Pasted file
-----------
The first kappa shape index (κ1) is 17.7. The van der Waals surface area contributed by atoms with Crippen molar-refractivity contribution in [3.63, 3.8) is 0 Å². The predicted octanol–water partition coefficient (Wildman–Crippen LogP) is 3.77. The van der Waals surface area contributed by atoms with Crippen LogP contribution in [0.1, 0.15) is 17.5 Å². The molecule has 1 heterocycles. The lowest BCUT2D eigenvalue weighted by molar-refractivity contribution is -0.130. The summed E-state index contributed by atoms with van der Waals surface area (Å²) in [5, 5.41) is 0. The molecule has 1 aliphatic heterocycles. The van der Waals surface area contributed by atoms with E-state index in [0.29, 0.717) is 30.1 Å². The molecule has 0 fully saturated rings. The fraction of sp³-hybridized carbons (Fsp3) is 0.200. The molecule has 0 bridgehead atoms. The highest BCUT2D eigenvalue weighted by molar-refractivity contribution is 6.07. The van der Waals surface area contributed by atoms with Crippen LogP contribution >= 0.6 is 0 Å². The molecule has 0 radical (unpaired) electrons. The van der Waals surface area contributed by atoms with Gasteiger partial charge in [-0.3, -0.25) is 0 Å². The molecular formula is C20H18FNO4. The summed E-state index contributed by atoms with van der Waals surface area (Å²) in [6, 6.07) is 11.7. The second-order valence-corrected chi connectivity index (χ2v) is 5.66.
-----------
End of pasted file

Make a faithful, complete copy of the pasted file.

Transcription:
The first kappa shape index (κ1) is 17.7. The van der Waals surface area contributed by atoms with Crippen molar-refractivity contribution in [3.63, 3.8) is 0 Å². The predicted octanol–water partition coefficient (Wildman–Crippen LogP) is 3.77. The van der Waals surface area contributed by atoms with Crippen LogP contribution in [0.1, 0.15) is 17.5 Å². The molecule has 1 heterocycles. The lowest BCUT2D eigenvalue weighted by molar-refractivity contribution is -0.130. The summed E-state index contributed by atoms with van der Waals surface area (Å²) in [5, 5.41) is 0. The molecule has 1 aliphatic heterocycles. The van der Waals surface area contributed by atoms with E-state index in [0.29, 0.717) is 30.1 Å². The molecule has 0 fully saturated rings. The fraction of sp³-hybridized carbons (Fsp3) is 0.200. The molecule has 0 bridgehead atoms. The highest BCUT2D eigenvalue weighted by molar-refractivity contribution is 6.07. The van der Waals surface area contributed by atoms with Crippen LogP contribution >= 0.6 is 0 Å². The molecule has 0 radical (unpaired) electrons. The van der Waals surface area contributed by atoms with Gasteiger partial charge in [-0.3, -0.25) is 0 Å². The molecular formula is C20H18FNO4. The summed E-state index contributed by atoms with van der Waals surface area (Å²) in [6, 6.07) is 11.7. The second-order valence-corrected chi connectivity index (χ2v) is 5.66.